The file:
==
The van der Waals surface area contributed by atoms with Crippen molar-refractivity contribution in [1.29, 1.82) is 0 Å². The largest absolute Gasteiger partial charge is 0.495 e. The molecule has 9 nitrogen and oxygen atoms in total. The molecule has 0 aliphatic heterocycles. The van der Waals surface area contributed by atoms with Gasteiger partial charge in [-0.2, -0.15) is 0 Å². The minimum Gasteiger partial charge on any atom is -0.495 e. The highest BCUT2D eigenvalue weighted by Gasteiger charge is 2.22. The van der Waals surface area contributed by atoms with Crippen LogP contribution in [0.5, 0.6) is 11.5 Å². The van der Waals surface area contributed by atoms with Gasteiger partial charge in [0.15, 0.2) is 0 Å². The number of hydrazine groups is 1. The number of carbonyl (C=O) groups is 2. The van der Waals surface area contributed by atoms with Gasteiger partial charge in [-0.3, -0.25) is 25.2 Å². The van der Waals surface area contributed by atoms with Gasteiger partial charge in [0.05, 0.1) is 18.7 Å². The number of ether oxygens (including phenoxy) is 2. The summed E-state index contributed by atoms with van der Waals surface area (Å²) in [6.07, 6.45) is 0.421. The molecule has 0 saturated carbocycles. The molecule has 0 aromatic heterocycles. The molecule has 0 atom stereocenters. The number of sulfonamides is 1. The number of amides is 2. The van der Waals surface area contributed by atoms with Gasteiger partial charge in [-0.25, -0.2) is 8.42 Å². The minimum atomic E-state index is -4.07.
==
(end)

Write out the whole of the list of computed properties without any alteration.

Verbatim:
The van der Waals surface area contributed by atoms with Crippen molar-refractivity contribution in [1.29, 1.82) is 0 Å². The largest absolute Gasteiger partial charge is 0.495 e. The molecule has 9 nitrogen and oxygen atoms in total. The molecule has 0 aliphatic heterocycles. The van der Waals surface area contributed by atoms with Gasteiger partial charge in [-0.2, -0.15) is 0 Å². The minimum Gasteiger partial charge on any atom is -0.495 e. The highest BCUT2D eigenvalue weighted by Gasteiger charge is 2.22. The van der Waals surface area contributed by atoms with Crippen LogP contribution in [0.5, 0.6) is 11.5 Å². The van der Waals surface area contributed by atoms with Gasteiger partial charge in [0.15, 0.2) is 0 Å². The number of hydrazine groups is 1. The number of carbonyl (C=O) groups is 2. The van der Waals surface area contributed by atoms with Gasteiger partial charge in [-0.3, -0.25) is 25.2 Å². The van der Waals surface area contributed by atoms with Gasteiger partial charge in [0.05, 0.1) is 18.7 Å². The number of ether oxygens (including phenoxy) is 2. The summed E-state index contributed by atoms with van der Waals surface area (Å²) in [6.07, 6.45) is 0.421. The molecule has 0 saturated carbocycles. The molecule has 0 aromatic heterocycles. The molecule has 0 atom stereocenters. The number of sulfonamides is 1. The number of amides is 2. The van der Waals surface area contributed by atoms with Gasteiger partial charge in [-0.25, -0.2) is 8.42 Å². The minimum atomic E-state index is -4.07.